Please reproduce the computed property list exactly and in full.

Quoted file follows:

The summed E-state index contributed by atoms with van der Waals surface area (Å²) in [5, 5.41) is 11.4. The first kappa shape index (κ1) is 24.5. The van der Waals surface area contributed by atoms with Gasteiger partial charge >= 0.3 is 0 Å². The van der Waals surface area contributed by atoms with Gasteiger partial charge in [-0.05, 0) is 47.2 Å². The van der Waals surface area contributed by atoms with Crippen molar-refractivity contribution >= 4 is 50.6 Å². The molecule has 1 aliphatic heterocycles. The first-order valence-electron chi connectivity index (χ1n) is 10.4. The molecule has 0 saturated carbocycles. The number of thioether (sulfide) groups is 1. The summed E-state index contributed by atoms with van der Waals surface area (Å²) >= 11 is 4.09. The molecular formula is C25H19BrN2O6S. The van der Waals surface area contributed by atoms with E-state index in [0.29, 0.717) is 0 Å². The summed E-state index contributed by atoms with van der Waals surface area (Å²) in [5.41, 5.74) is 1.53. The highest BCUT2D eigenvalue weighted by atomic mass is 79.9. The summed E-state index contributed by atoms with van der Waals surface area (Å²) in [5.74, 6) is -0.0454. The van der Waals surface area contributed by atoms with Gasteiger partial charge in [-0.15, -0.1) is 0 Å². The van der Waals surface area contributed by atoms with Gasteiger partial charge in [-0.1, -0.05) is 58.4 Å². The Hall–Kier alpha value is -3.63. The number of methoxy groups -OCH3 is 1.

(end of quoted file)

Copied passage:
The summed E-state index contributed by atoms with van der Waals surface area (Å²) in [5, 5.41) is 11.4. The first kappa shape index (κ1) is 24.5. The van der Waals surface area contributed by atoms with Gasteiger partial charge >= 0.3 is 0 Å². The van der Waals surface area contributed by atoms with Gasteiger partial charge in [-0.05, 0) is 47.2 Å². The van der Waals surface area contributed by atoms with Crippen molar-refractivity contribution >= 4 is 50.6 Å². The molecule has 1 aliphatic heterocycles. The first-order valence-electron chi connectivity index (χ1n) is 10.4. The molecule has 0 saturated carbocycles. The number of thioether (sulfide) groups is 1. The summed E-state index contributed by atoms with van der Waals surface area (Å²) >= 11 is 4.09. The molecular formula is C25H19BrN2O6S. The van der Waals surface area contributed by atoms with E-state index in [0.29, 0.717) is 0 Å². The summed E-state index contributed by atoms with van der Waals surface area (Å²) in [5.41, 5.74) is 1.53. The highest BCUT2D eigenvalue weighted by atomic mass is 79.9. The summed E-state index contributed by atoms with van der Waals surface area (Å²) in [5.74, 6) is -0.0454. The van der Waals surface area contributed by atoms with Gasteiger partial charge in [-0.15, -0.1) is 0 Å². The van der Waals surface area contributed by atoms with Gasteiger partial charge in [-0.1, -0.05) is 58.4 Å². The Hall–Kier alpha value is -3.63. The number of methoxy groups -OCH3 is 1.